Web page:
41145
Material Type
Research report
Physical Description
7 p.
Sector
Wood Products
Field
Sustainable Construction
Research Area
Advanced Wood Materials
Subject
Tsuga Heterophylla
Tsuga
Stain
Bacteria
Series Number
Canadian Forest Service No. 32 1/2
Contract no. 1715K024
W-1322
Location
Vancouver, British Columbia
Language
English
Abstract
Three Gram negative bacteria isolated from brownstained western hemlock were investigated for their capacity to produce hemlock brownstain. Brownstain was observed when infecting western hemlock with two bacteria. Oxygen was strongly indicated as being indespensable for the development of brownstain in infected samples. However, pH did not seem to influence the production of this stain.
Tsuga heterophylla - Stains, Chemical
Stains - Chemical
Degradation, Bacterial
Bacteria
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An analysis of the North American home siding market

https://library.fpinnovations.ca/en/permalink/fpipub1257
Author
Tabarsi, E.
Date
May 2004
Edition
37714
Material Type
Research report
Field
Sustainable Construction
Author
Tabarsi, E.
Contributor
Canada. Canadian Forest Service.
Date
May 2004
Edition
37714
Material Type
Research report
Physical Description
76 p.
Sector
Wood Products
Field
Sustainable Construction
Research Area
Market Analysis
Subject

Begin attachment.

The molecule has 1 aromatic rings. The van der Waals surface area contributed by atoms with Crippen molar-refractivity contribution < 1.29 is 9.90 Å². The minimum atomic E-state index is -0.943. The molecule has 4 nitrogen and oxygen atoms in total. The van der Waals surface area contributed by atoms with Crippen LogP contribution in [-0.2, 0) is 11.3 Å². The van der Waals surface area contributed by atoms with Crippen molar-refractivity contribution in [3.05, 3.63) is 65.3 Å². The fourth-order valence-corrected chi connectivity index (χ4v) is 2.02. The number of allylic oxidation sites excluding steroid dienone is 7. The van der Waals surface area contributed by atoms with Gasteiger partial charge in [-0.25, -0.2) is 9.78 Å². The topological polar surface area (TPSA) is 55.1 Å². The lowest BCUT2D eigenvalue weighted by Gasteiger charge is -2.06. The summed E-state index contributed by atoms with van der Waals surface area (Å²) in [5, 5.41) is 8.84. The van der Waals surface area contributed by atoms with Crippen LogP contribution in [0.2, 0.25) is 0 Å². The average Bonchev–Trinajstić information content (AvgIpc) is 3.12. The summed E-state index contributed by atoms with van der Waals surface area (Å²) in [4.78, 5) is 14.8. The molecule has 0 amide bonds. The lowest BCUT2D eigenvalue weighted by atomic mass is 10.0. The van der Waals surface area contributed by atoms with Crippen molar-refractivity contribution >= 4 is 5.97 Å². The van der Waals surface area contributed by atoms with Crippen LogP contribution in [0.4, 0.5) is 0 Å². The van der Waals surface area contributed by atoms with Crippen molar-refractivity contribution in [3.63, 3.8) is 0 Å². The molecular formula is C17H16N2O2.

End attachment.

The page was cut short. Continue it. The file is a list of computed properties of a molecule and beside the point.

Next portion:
United States (USA)
Siding
Canada
Markets
Series Number
Canadian Forest Service No. 34;3918
W-2089
Location
Vancouver, British Columbia
Language
English
Abstract
In this study builders and professional repair and remodellers were given a chance to evaluate 12 of the most common home siding products available in the market today. The products were evaluated on seven different attributes: price, maintenance, installation, attractiveness, status/image, fire resistance, and durability. Overall, fire resistance, attractiveness, and maintenance were selected as the most important product attributes by single-family homebuilders and repair & remodellers. The majority of respondents stated that their customers had a strong influence on their final choice of siding materials. In addition respondents were asked for their opinion regarding product popularity, rate of installation, substitution trends, and their choice of siding products for different categories of homes.
Siding
Markets - North America
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An expert system for timber connection design

https://library.fpinnovations.ca/en/permalink/fpipub37384
Author
Varoglu, E.
Date
March 1995
Material Type
Research report
Field
Sustainable Construction
Author
Varoglu, E.
Contributor
Canada. Canadian Forest Service.
Date
March 1995
Material Type
Research report
Physical Description
2 p.
Sector
Wood Products
Field
Sustainable Construction
Research Area
Building Systems
Subject
Timber
Structural engineering
Sample
Joints
Design
Building construction
Series Number
W-1217
Location
Vancouver, British Columbia
Language
English
Abstract
A system which integrates architectural and structural design issues for timber connections will be developed for a limited number of connections and loading conditions which are dealt with in various national and international codes and standards. The scope of engineering issues relevant to connections will be expanded to include a wide range of timber connections and engineering solutions which are not covered by code procedures. This will include cases such as 3-dimensional loading configurations, dynamic analysis of connections and more rigorous analysis procedures. Progress on these objectives is described.